L.A. Unified to shutter 200 classes, campus for disabled students


With its fountains, gardens, playgrounds, murals and spotless walkways, Frances Blend School in Hollywood looks more like an oasis than a battleground over the future of education for the disabled.

The well-ordered campus for young blind students conveys the message that no detail, no extra care, is too trivial or wasted in helping the neediest in the Los Angeles Unified School District.

This level of care, intermittent districtwide, grew out of decades of effort by educators and advocates, who sometimes sued the district to secure rights.

But now officials plan to spend much less on the disabled: 200 classes will be shut down, as well as a specialized campus, the West Valley Special Education Center. Blend also faces cutbacks; but just as alarming as these overt moves, critics say, is a pervasive focus on saving money by limiting services to individual children.

Parents, advocates and attorneys have rallied to complain about the cutbacks, even enlisting the star power of actor Ed Asner, whose grandson is in a special education program.

The cutbacks are part of broader budget reductions across the school system to close a multimillion-dollar deficit. The results will include increased class sizes, decimated art and music programs, closed libraries and an expected 1,000-plus layoffs.

Meanwhile, serving the disabled costs more than the state and federal governments pay for. The overrun for this year is $628 million from the general fund, which is intended for the district’s regular program.

Officials assert that they have to reduce expenses, but they also insist that they are helping disabled students as the law requires and have even improved some services.

At Blend, recent enhancements include gardens outside every classroom. One room has been outfitted like an apartment so students can learn skills such as making beds, washing clothes and cooking meals.

The blind often can be accommodated at regular schools, but Blend students have multiple disabilities: Some are emotionally unstable, some are deaf, some don’t speak, some don’t walk.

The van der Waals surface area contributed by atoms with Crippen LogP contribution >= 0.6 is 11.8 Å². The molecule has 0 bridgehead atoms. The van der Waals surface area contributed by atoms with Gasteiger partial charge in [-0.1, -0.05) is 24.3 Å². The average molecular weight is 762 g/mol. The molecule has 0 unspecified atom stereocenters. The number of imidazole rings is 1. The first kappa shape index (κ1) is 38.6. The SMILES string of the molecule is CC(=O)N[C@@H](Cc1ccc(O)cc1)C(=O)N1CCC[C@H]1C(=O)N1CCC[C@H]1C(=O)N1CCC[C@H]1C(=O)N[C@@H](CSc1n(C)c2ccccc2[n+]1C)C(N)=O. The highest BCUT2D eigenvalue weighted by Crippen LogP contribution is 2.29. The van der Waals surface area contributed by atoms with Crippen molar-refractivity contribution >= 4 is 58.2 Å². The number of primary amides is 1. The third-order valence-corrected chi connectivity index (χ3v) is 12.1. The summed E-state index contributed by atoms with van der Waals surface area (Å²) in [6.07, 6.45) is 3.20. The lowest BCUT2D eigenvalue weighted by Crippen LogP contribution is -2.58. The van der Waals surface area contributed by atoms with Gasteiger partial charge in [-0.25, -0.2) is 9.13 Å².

But they all do physical education, a few under screening that shields albino students from sunburn. On a recent day, a 9-year-old girl with an unerring sense of direction steered a tricycle around the playground. A group shot baskets, cheering each time a thump announced ball hitting backboard.

The school’s curriculum is diluted as little as possible.

“Our students have potential,” said Blend principal Nancy Cohen. “We have so many special strategies that we use here. And many can graduate and go to a general education site, which is our goal for every student.”

Cohen was included on a list of cuts for next year, along with her plant manager, office manager and a clerk. Her small school was to be overseen by adjacent Van Ness Elementary, which has 280 students, including 44 special education students of its own.

“Blend has one adult to every three kids,” said L.A. schools Supt. Ramon C. Cortines. “Some of those are very, very severe cases, but you have to look at it in perspective. When you fund some of the special ed things, you’re taking from regular kids.”

Parent Linda Grossman called the consolidation plan “a huge mistake.” Blend “is a very specialized school. Everything works so well. My daughter loves coming here. My fear is that it’s just going to fall apart.”

She recalled the school’s fast, sure response when her daughter choked and needed to be hospitalized.